We made just about everything, except the lobster headpieces that the trapeze artists wear in the party scene. Those are vintage pieces from Paris. They’re exquisitely made. We reworked them because they were incredibly worn out and then gave them a surrealist twist by putting lobsters and butterflies on them. It was a reinvention.

Speaking of the party scene, what did you design to go with the Prada party dresses?
Every Prada garment has a headpiece, and they’re all very expressive—lots of feathers, lots of bling. There’s a range of beautiful turbans and there are a lot of big headpieces. Some of them are more theatrical in their interpretation of a fashion reference from the twenties, like maybe an Erté. Catherine gave me license to push the fashion of the period, so these hats are for 1920s fashion people who are essentially going out to a fancy dress party. They’re for women who are dressing up beyond fashion.

Does that mean the hats aren’t historically accurate?
No, we did a lot of research. We referenced fashion illustrations from the twenties, and I had a stack of books, but I didn’t want to get too stuck in recreating a period. I think it was more important to capture the spirit of the twenties and how fresh and free they were. It wasn’t just about looking at pictures of hats, it was about trying to grasp a sense of how the times had changed, and then reflect that in the costumes.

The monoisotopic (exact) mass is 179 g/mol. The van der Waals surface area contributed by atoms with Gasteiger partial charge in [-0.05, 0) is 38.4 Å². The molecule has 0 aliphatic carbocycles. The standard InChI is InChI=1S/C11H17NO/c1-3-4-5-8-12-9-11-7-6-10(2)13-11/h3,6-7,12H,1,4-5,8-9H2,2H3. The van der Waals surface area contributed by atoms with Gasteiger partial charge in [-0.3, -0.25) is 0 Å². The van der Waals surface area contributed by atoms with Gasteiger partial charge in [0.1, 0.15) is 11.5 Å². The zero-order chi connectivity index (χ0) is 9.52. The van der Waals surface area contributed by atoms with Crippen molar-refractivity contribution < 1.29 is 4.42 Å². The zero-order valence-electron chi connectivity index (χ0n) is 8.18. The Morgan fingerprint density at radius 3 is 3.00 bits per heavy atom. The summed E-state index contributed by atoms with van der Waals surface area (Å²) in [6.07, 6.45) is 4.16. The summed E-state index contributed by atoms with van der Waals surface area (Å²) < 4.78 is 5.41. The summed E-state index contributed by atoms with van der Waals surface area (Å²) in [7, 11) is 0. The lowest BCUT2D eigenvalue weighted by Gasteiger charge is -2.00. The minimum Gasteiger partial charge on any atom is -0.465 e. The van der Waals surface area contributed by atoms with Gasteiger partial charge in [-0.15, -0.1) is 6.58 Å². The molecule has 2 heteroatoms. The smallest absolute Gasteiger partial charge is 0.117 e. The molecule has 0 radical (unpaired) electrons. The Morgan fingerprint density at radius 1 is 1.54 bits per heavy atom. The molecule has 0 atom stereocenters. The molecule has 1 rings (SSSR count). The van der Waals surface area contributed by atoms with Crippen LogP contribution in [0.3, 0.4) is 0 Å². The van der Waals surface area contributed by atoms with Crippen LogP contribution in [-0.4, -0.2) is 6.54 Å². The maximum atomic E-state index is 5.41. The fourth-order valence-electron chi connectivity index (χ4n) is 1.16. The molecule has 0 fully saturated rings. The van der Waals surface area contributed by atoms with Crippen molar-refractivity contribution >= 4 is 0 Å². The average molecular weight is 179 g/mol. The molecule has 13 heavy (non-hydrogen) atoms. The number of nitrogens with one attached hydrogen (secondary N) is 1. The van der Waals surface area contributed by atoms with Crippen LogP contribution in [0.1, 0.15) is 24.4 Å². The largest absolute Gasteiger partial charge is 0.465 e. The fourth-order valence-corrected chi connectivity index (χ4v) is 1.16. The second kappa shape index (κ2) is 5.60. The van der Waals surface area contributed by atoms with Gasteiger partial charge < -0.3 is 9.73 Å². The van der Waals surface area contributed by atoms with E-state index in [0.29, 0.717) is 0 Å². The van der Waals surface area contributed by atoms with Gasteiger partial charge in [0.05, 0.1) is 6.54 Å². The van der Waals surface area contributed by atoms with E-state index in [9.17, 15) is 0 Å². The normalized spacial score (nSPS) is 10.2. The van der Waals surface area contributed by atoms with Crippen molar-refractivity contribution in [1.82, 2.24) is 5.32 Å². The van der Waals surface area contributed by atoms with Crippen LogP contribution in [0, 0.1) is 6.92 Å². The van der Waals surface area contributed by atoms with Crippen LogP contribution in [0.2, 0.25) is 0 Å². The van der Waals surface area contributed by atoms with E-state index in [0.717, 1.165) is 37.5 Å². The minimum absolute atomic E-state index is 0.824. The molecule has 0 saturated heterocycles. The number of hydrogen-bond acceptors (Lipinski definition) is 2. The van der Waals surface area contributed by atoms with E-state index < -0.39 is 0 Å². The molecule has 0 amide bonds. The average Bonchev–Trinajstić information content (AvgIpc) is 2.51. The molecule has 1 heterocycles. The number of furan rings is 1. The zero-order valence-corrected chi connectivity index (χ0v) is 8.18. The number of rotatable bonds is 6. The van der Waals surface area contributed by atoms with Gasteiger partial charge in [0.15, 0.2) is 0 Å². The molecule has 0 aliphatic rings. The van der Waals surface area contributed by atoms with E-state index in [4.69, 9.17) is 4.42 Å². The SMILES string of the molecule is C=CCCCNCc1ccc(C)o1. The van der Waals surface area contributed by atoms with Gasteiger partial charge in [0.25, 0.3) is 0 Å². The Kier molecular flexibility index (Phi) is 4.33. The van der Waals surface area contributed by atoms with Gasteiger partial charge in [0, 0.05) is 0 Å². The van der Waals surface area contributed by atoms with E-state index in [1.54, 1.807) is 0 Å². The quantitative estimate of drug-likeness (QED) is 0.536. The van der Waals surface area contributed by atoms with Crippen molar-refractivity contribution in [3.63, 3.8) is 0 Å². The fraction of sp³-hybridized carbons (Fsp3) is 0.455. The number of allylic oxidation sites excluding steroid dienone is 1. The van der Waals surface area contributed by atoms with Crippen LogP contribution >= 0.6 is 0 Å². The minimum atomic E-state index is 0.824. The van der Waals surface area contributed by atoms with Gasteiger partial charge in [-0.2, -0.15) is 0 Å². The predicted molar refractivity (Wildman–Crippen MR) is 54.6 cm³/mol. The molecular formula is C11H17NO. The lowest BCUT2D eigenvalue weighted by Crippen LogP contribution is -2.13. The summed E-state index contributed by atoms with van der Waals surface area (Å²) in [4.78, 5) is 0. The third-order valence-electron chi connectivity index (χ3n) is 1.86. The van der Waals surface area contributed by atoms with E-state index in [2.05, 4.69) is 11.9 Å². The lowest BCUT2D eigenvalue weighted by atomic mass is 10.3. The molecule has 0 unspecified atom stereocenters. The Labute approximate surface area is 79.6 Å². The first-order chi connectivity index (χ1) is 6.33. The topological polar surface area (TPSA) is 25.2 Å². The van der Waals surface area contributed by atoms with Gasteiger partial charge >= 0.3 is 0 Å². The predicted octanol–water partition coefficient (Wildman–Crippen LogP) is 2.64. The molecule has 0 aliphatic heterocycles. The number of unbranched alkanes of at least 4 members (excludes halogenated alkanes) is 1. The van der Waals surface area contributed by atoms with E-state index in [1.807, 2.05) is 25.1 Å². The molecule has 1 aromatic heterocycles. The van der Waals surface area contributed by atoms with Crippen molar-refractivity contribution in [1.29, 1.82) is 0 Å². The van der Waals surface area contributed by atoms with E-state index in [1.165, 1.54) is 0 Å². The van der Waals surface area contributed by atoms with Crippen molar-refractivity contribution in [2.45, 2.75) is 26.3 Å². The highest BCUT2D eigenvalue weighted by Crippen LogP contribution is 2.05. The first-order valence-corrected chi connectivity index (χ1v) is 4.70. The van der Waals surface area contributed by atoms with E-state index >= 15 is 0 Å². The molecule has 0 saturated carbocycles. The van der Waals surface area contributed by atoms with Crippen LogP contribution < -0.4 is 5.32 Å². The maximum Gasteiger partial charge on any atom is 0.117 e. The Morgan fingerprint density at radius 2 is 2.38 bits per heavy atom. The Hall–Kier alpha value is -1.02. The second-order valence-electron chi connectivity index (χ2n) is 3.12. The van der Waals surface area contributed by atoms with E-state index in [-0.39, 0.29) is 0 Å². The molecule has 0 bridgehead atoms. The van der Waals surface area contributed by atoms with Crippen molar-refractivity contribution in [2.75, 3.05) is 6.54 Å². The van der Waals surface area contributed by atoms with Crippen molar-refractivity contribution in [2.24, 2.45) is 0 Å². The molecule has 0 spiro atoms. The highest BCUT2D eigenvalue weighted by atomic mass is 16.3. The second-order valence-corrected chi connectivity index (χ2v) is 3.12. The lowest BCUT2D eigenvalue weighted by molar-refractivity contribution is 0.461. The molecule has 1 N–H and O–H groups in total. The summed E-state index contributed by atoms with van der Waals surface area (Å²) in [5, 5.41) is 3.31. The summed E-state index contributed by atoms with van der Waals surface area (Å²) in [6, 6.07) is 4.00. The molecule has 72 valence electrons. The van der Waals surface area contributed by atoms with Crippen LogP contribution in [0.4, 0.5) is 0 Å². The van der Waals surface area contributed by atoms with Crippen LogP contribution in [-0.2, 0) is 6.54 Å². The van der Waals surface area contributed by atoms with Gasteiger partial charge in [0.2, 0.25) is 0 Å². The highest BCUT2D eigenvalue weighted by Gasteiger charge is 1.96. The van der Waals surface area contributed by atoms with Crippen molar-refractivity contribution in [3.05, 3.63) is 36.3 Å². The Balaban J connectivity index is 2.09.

What are some of your favorite pieces in the film?
There is one piece—I call it The Moth—and it’s worn by a featured extra with one of the Prada dresses during the party scene. It’s made from a big piece of devore velvet and there’s a lot of crazy ostrich fringe around the edges. There’s another that Elizabeth Debicki, who plays Jordan, wears when she’s meeting Tobey Maguire—Nick—on the rooftop of a hotel. It’s this mauve cloche with a Tiffany’s broach that sits down on her face and sweeps around under her chin.

Do you think that the costumes of The Great Gatsby will have a big impact on how women dress?
I’m certainly selling a lot of cloches, and that interest is fueled by Gatsby. I think women are really going to tap into the Gatsby look because it’s quite feminine and soft and joyful, and I think that, post financial crisis, people are looking for a little joy. And women are rediscovering the power a hat has to transform their look and to give them some extra ways of styling themselves. I have young women come into my shop and put on a cloche, and it comes down and frames their faces and they go wow.

And what is the key to styling yourself successfully in a twenties hat?Any really successful hat is one that woks so well on the person, that you don’t say that’s an amazing hat, you say, you look incredible in that hat—it almost disappears. So the hat has to frame the face and support the personality and the looks of the person. It’s not just somewhacky thing stuck on somebody’s head. It has refinement, and actually suits the person.

Photos: Courtesy of Warner Bros.